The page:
In a cluttered Bozeman laboratory, Cathy Cripps lays a whitebark pine seedling across the plate of a microscope, adjusts a few knobs, and peers into the eyepiece.
The young tree is just a three-inch-tall spray of green needles, bursting from a carrot-shaped sleeve of black dirt. A constellation of white freckles, each speck no larger than a period on this page, dots the soil like dandruff. Under the microscope, however, the spots blossom into bizarre and spectacular structures, with elegant coralline branches and cotton candy-like threads that coat the tree’s labyrinthine roots. These otherworldly bodies are mycorrhizal fungi, symbiotic organisms that trade favors with plants.
“It always amazes me how tiny they are, how delicate,” says Cripps, a Montana State University mycologist, who wears wire-frame glasses and a gray ponytail. “And yet, they do all this absolutely essential stuff.” Indeed, this particular fungus, Suillus sibiricus, may help save the whitebark pine — with a little help from her.
Fungal partnerships made the West: Gaze upon a stand of lodgepole pine, a sagebrush steppe, or windblown tallgrass, and you’re seeing the fruits of microscopic mutualism. Mycorrhizal fungi draw sugars from plant roots and, in turn, pipe essential nutrients, like nitrogen, back to their hosts through underground filaments. Though most fungi feed on decomposing material, many familiar species, including chanterelles and boletes, lead mycorrhizal lives.
Cripps especially adores the alpine fungi of Montana’s Beartooth Plateau, which colonize stunted shrubs in inhospitable climes. A decade ago, however, she noticed a disturbing phenomenon while traversing her field sites: vast red swaths of dying whitebark pine. The trees, whose seeds nourish grizzly bears and Clark’s nutcrackers, were falling victim to beetles and a disease called blister rust, twin scourges of the Northern Rockies. To combat the crisis, foresters have tried raising rust-resistant whitebark seedlings in nurseries. But cultivating whitebarks is arduous and complicated — the seeds require elaborate temperature cycles, for example — and rival trees, like spruce and fir, often outcompete introduced seedlings. One study found that just 42 percent of planted whitebarks survive.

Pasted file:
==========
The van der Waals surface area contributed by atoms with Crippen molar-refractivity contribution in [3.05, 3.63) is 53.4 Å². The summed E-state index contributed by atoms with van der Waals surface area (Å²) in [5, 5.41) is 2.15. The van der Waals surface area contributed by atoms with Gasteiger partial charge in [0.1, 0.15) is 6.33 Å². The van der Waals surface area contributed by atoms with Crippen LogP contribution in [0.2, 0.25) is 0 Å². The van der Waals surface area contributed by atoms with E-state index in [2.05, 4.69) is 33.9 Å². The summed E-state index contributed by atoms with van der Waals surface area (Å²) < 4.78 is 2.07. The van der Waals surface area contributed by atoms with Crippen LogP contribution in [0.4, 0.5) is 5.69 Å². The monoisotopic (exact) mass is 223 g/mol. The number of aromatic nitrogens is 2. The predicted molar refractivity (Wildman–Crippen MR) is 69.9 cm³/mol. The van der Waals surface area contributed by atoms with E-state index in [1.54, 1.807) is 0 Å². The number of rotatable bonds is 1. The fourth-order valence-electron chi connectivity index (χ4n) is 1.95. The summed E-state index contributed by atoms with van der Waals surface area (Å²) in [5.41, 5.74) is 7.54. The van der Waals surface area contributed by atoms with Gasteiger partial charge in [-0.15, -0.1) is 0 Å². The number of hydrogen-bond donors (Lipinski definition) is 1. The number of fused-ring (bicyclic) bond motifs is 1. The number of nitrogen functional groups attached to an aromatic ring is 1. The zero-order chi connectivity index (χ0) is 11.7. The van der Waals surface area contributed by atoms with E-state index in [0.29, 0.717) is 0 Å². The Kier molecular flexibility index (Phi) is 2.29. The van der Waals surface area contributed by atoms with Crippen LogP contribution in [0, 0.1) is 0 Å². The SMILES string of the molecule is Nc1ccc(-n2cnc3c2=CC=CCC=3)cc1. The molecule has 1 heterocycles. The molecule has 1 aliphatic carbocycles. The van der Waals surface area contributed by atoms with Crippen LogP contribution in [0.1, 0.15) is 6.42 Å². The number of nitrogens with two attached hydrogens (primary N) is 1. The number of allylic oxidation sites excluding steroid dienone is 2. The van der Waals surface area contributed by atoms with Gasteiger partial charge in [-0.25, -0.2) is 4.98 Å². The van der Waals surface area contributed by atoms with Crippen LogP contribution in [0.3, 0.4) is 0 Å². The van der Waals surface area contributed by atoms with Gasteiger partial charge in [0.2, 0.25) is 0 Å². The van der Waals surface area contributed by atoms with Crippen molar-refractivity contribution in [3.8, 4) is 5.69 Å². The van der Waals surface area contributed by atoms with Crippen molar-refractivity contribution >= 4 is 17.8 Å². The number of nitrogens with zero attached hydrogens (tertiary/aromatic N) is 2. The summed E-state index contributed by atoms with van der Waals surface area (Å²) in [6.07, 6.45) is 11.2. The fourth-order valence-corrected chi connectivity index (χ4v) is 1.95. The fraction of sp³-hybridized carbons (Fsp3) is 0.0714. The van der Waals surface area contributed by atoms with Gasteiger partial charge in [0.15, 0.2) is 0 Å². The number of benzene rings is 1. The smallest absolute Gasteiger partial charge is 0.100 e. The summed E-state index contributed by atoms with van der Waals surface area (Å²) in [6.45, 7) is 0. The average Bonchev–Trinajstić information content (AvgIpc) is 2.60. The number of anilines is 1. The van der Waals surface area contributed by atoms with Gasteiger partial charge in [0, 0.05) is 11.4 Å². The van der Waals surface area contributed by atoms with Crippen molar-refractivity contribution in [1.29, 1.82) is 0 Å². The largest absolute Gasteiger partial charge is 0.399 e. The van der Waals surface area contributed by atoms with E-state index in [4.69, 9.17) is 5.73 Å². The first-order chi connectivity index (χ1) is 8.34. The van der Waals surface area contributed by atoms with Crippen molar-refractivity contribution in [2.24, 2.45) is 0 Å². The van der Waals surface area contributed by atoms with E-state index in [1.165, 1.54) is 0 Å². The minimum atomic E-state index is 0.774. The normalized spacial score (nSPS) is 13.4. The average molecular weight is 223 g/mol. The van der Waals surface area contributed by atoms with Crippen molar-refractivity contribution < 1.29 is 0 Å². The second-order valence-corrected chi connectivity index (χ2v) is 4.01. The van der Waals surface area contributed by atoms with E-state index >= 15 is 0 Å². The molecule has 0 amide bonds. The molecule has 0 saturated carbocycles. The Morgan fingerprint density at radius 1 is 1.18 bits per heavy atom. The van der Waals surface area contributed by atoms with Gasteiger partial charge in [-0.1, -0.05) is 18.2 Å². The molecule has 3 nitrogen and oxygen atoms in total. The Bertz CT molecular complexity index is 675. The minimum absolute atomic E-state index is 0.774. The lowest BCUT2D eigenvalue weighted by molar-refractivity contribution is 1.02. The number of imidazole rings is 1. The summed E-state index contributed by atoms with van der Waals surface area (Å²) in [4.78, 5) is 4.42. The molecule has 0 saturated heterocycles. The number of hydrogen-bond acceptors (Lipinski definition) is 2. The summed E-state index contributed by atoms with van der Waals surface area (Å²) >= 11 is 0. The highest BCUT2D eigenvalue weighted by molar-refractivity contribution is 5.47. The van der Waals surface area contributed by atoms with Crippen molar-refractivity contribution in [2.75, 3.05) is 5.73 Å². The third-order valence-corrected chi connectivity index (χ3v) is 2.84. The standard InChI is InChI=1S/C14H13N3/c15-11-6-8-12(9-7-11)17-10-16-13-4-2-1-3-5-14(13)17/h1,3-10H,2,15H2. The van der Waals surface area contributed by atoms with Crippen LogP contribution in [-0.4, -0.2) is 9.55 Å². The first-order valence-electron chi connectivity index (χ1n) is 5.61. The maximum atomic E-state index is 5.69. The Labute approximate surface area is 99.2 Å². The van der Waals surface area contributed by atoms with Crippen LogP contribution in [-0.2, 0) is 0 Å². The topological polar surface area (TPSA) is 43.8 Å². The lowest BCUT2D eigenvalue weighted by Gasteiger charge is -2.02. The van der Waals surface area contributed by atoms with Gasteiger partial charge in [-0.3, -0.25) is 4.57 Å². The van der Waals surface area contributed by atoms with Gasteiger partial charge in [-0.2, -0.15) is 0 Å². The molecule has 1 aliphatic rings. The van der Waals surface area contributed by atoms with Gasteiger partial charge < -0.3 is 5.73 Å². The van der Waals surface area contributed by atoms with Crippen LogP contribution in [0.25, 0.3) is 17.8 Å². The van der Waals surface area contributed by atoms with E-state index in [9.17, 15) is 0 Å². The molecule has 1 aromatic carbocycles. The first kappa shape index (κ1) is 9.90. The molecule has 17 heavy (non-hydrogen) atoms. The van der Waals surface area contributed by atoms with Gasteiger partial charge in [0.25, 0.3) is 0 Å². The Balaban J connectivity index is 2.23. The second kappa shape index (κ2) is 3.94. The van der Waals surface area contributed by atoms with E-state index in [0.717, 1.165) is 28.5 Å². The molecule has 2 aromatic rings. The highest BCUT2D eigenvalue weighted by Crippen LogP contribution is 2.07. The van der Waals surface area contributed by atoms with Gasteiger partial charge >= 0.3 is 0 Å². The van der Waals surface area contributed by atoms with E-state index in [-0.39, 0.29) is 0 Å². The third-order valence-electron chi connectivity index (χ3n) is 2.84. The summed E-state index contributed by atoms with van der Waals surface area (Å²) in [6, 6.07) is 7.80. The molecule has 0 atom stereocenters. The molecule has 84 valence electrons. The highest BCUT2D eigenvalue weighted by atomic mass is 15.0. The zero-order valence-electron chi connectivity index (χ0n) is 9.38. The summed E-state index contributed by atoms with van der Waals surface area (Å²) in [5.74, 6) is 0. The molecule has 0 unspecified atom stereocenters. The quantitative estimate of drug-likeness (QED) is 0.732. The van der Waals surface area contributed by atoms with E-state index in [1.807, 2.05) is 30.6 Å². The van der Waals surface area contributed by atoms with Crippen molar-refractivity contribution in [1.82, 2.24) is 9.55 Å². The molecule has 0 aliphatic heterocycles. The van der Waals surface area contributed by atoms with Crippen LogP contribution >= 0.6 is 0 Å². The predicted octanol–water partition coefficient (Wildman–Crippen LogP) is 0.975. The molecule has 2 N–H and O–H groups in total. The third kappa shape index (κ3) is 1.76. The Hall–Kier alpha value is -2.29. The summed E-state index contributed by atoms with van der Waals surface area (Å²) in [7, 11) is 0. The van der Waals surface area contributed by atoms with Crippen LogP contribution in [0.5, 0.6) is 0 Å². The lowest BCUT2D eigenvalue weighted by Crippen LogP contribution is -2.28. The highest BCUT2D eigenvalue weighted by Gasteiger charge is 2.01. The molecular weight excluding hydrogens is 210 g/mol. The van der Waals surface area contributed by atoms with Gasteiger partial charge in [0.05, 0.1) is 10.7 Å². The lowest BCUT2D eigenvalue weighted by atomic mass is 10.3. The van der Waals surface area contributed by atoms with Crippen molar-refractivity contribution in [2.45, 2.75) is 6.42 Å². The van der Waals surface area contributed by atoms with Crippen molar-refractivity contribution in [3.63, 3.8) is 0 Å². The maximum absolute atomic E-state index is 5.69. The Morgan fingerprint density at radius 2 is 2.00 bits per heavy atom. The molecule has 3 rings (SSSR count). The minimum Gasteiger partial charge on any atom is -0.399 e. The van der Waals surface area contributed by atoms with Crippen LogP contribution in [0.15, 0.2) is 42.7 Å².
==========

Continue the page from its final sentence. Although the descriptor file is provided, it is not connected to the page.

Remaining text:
As she wandered through surviving whitebark groves, Cripps, like any good mycologist, scanned the forest floor. The soil, she saw, teemed with S. sibiricus, whose yolk-colored mushrooms are called slippery jack. Whitebark and slippery jack grew in close companionship. Maybe the failed nursery seedlings just needed their fungal partner.
She wasn’t the first to consider the value of mycorrhizae; Austrian scientists have been inoculating European stone pine seedlings with fungal spores for 50 years. Today, you can’t walk into a gardening store without knocking over bottles of fungal additive. But while most store-bought products use generic recipes, researchers are coming to realize that local fungi help native plants more than commercial mixes. In a 2015 study, Mia Maltz, a Ph.D. candidate at the University of California, Irvine, who’s used fungal inoculation to grow sage in soil contaminated by borax mines, analyzed 28 fungus-based restoration projects. She found that adding mycorrhizae nearly always improved plant growth; that native fungi outperformed store-bought products; and that the benefits endured years after planting. Native mycorrhizae may help blue grama grass withstand drought, sagebrush ward off invading cheatgrass, and ponderosa pine recolonize disturbed forests.
In 2010, Cripps and a graduate student named Erin Lonergan foraged for slippery jack in the mountains of Montana and Alberta. Back at Montana State, they used a coffee grinder to mill the mushrooms’ spore-laden undersides into slurry, then employed a cattle vaccination gun to inject the concoction — dubbed “Cathy’s magic powder” by some foresters — into the soil around whitebark seedlings in Glacier National Park’s nursery. Finally, that September, volunteers planted a thousand inoculated seedlings around Canada’s Waterton Lakes National Park.
Four years later, Cripps and Lonergan reported that the fungal injection had improved pine survival in the wild by 11 percent compared to control plots — a substantial gain, considering the challenges of keeping planted whitebarks alive. They believe it will generate even greater benefits in places that have lost their mycorrhizae altogether. “We’d expect this to work best where there might not be any Suillus left, like intensely burned areas,” Lonergan says. “We want to keep these fungi in the system.”
But that won’t be easy: As whitebarks perish in the Northern Rockies, Cripps fears their mycorrhizal partners will also vanish, making restoration even more difficult. One morning, Cripps drives up rutted dirt roads into the Gravelly Mountains, three hours southwest of Bozeman, to check on some rust-resistant seedlings she’d planted in a patch of fire-scorched earth. On the way, she passes through endless groves of rust-killed pines, their gray, skeletal limbs twisted against the sky.
“Where goes the pine, so goes the Suillus,” she murmurs as we flash past a ghostly copse. Cripps sighs heavily, mourning a die-off only she can see.